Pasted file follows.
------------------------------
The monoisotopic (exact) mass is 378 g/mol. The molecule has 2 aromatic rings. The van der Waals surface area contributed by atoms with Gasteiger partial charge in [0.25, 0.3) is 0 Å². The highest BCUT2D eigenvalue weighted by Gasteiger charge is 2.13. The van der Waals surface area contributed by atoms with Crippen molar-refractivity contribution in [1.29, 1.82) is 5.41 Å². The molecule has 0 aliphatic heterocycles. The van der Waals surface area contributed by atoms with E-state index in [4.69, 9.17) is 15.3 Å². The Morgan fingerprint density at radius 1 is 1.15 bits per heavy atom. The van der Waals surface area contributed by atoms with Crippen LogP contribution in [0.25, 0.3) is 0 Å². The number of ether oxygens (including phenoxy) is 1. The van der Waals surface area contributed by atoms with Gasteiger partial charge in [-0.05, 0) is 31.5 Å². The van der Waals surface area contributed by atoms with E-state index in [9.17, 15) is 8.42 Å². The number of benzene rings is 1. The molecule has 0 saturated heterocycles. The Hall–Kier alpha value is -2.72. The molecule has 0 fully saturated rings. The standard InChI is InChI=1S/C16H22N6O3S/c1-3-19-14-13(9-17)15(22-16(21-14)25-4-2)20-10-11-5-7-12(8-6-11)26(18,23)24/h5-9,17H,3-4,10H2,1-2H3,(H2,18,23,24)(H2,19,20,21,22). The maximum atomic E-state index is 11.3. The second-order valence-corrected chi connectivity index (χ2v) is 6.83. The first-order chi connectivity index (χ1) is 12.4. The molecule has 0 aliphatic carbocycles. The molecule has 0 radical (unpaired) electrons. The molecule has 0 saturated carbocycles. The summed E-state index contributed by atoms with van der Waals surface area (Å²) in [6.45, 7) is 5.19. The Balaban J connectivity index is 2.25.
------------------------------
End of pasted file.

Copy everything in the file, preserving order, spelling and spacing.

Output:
The monoisotopic (exact) mass is 378 g/mol. The molecule has 2 aromatic rings. The van der Waals surface area contributed by atoms with Gasteiger partial charge in [0.25, 0.3) is 0 Å². The highest BCUT2D eigenvalue weighted by Gasteiger charge is 2.13. The van der Waals surface area contributed by atoms with Crippen molar-refractivity contribution in [1.29, 1.82) is 5.41 Å². The molecule has 0 aliphatic heterocycles. The van der Waals surface area contributed by atoms with E-state index in [4.69, 9.17) is 15.3 Å². The Morgan fingerprint density at radius 1 is 1.15 bits per heavy atom. The van der Waals surface area contributed by atoms with Crippen LogP contribution in [0.25, 0.3) is 0 Å². The number of ether oxygens (including phenoxy) is 1. The van der Waals surface area contributed by atoms with Gasteiger partial charge in [-0.05, 0) is 31.5 Å². The van der Waals surface area contributed by atoms with E-state index in [9.17, 15) is 8.42 Å². The number of benzene rings is 1. The molecule has 0 saturated heterocycles. The Hall–Kier alpha value is -2.72. The molecule has 0 fully saturated rings. The standard InChI is InChI=1S/C16H22N6O3S/c1-3-19-14-13(9-17)15(22-16(21-14)25-4-2)20-10-11-5-7-12(8-6-11)26(18,23)24/h5-9,17H,3-4,10H2,1-2H3,(H2,18,23,24)(H2,19,20,21,22). The maximum atomic E-state index is 11.3. The second-order valence-corrected chi connectivity index (χ2v) is 6.83. The first-order chi connectivity index (χ1) is 12.4. The molecule has 0 aliphatic carbocycles. The molecule has 0 radical (unpaired) electrons. The molecule has 0 saturated carbocycles. The summed E-state index contributed by atoms with van der Waals surface area (Å²) in [6.45, 7) is 5.19. The Balaban J connectivity index is 2.25.